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March 13, 2014 7:21 am

AMEND CORNER: GOP internal battles nothing new

Written by Don Amend

My first foray into journalism began when I answered an ad in the Northern Wyoming Daily News.

The newspaper, commonly known as the Worland paper, was looking for someone to report news from the Greybull area. I answered the ad more or less on a whim and became what is known in the trade as a stringer, earning $1 per inch for stories about Greybull stuff. Mostly I wrote stories of purely local interest, but on one occasion, I drew attention from a broader audience.

Last week, a brief item in the Tribune reminded me of the story.

It was an election year, so the annual meetings of the Republicans and Democrats were a little better attended than usual. In this case, it meant that there were nine people at the Greybull precinct committee meeting instead of the usual three or four.

Two of those nine were non-voters, a visiting statewide candidate and her daughter, leaving only seven people there who were eligible to vote.

I was on slippery ground, ethically speaking, that evening. I was there as a reporter, but I was also a registered Republican and, therefore, had the right to vote at the meeting. I had decided I shouldn’t vote, but I wasn’t sure what I would do if the six voting delegates split 3-3 and wanted me to break the tie.

I didn’t expect there to be any close votes, though. These were all good Republicans, and I guessed they would all be pretty much in agreement on platform items. The only other thing on the agenda was the selection of delegates to the county convention, so I figured all the votes would be unanimous, as they had been at previous precinct meetings I had attended.

Some of the delegates had other ideas, though, and when the chairman asked if there was any new business, the meeting took an unexpected turn. Somebody moved to expel U.S. Sen. Alan Simpson from the Republican Party on the grounds that he wasn’t a “true conservative.”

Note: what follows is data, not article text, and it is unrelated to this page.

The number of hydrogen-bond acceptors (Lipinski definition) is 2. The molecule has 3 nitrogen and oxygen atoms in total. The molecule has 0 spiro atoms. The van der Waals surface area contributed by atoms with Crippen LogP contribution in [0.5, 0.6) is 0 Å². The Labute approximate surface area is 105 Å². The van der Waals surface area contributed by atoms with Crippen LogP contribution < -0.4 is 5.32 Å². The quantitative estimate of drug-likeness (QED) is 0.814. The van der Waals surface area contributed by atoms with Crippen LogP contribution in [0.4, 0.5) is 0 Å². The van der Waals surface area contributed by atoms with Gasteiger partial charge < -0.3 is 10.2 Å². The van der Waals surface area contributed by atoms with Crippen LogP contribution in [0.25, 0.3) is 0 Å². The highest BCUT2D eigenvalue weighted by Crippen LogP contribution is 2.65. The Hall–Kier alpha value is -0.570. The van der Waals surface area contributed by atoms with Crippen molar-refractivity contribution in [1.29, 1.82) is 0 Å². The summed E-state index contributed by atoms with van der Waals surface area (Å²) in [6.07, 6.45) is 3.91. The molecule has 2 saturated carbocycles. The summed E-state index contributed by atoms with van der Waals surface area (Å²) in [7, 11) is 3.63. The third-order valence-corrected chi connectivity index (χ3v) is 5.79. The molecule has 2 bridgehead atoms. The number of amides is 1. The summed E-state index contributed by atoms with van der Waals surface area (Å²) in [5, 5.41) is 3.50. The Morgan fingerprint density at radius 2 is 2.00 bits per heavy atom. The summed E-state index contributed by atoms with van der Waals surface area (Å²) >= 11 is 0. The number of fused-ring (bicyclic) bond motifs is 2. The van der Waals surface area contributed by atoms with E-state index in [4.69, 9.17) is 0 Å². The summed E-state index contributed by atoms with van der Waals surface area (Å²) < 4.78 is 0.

Well, the chairman was taken aback and rather irritated by this turn of events. Granted, Simpson often varied from conservative orthodoxy on social issues, but this was, after all, Greybull, a place where Simpson is pretty well thought of.

It’s where he discovered Mrs. Simpson and a place where friendly crowds turned out whenever he came to town to meet with the public. Only two years before, he had engineered a visit to Greybull by his friend George H.W. Bush, who was seeking the Republican nomination that put him in the White House.

That made the town the center of the Republican universe for three or four hours. To have Greybull Republicans voting whether to kick the senator out of the party was, to say the least, strange.

It soon became apparent, though, that not everybody in Greybull was a friend of Al. The maker of the motion had supporters, and it soon became evident that the fix was in.

Four people had come to the meeting specifically to engineer the good senator’s ouster. Only the chairman and the precinct secretary voted no on the motion, and I abstained.

Well, I might not always agree with Mr. Simpson, but he had, I thought, done a pretty good job of representing Wyoming interests, so my sympathies were with the senator, and if it had made a difference, I probably would have cast a vote.

Anyway, I figured when the item came up at the county meeting, it would go down to a crashing defeat.

After the meeting, I wrote up what happened and sent it winging over the wires into a computer in Worland, where it was transferred to newsprint and delivered the next morning.

Well, the editor was thrilled to print what was, in the parlance of the news media, a scoop, albeit a rather minor one. He called me to report that AP had picked up the story and spread it around, giving Greybull Republicans a few days of notoriety and making some points for me with the editor.

As I had predicted, the allies against Al failed in their attempt to rid the party of Sen. Simpson. Their motion died in a loud chorus of no votes at the county convention a few days later. I’m not even sure it got the four votes it got in Greybull.

Today, a battle still rages for the soul of the Republican Party. It appeared in Park County in an attempt by main-line Republicans to kick a Big Horn Basin TEA Party member off the county executive committee for signing a petition against a longtime Republican state senator.

The attempt failed, but we probably haven’t heard the last of the conflict. The tea party sympathizers will no doubt continue their war on Republicans who don’t toe a line drawn to fit their definition of a conservative, and they will meet resistance from the old-line Republicans. I suspect it might get nastier as the election approaches.

Just as I was back in the ’90s, I will be primarily a spectator to this war, and I’m looking forward to it. I can’t predict the winner, but if I were a betting man, I’d bet on the main-line guys.

Whatever happens, I will enjoy writing about it.

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